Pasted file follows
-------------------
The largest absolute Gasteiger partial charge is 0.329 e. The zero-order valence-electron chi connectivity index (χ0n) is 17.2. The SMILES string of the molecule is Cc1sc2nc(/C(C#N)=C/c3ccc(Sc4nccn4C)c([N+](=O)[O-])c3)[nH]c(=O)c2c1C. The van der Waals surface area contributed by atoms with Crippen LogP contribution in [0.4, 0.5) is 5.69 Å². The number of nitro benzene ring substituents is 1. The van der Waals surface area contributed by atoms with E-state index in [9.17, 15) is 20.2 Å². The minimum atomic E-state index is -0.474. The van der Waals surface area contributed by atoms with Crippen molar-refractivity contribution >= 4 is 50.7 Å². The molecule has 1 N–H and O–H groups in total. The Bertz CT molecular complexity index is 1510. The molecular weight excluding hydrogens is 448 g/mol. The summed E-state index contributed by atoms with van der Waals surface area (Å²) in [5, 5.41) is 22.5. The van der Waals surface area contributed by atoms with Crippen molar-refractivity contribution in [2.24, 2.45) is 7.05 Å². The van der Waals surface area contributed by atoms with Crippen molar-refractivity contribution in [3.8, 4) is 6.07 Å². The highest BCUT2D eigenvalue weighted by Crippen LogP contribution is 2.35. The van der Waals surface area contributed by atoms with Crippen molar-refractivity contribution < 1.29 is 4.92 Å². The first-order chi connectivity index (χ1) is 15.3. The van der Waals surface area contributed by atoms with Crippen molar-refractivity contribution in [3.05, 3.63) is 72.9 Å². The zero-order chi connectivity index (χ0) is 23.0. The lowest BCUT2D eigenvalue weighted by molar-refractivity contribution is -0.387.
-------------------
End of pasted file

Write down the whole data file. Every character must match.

The largest absolute Gasteiger partial charge is 0.329 e. The zero-order valence-electron chi connectivity index (χ0n) is 17.2. The SMILES string of the molecule is Cc1sc2nc(/C(C#N)=C/c3ccc(Sc4nccn4C)c([N+](=O)[O-])c3)[nH]c(=O)c2c1C. The van der Waals surface area contributed by atoms with Crippen LogP contribution in [0.4, 0.5) is 5.69 Å². The number of nitro benzene ring substituents is 1. The van der Waals surface area contributed by atoms with E-state index in [9.17, 15) is 20.2 Å². The minimum atomic E-state index is -0.474. The van der Waals surface area contributed by atoms with Crippen molar-refractivity contribution >= 4 is 50.7 Å². The molecule has 1 N–H and O–H groups in total. The Bertz CT molecular complexity index is 1510. The molecular weight excluding hydrogens is 448 g/mol. The summed E-state index contributed by atoms with van der Waals surface area (Å²) in [5, 5.41) is 22.5. The van der Waals surface area contributed by atoms with Crippen molar-refractivity contribution in [2.24, 2.45) is 7.05 Å². The van der Waals surface area contributed by atoms with Crippen molar-refractivity contribution in [3.8, 4) is 6.07 Å². The highest BCUT2D eigenvalue weighted by Crippen LogP contribution is 2.35. The van der Waals surface area contributed by atoms with Crippen molar-refractivity contribution < 1.29 is 4.92 Å². The first-order chi connectivity index (χ1) is 15.3. The van der Waals surface area contributed by atoms with Crippen molar-refractivity contribution in [3.05, 3.63) is 72.9 Å². The zero-order chi connectivity index (χ0) is 23.0. The lowest BCUT2D eigenvalue weighted by molar-refractivity contribution is -0.387.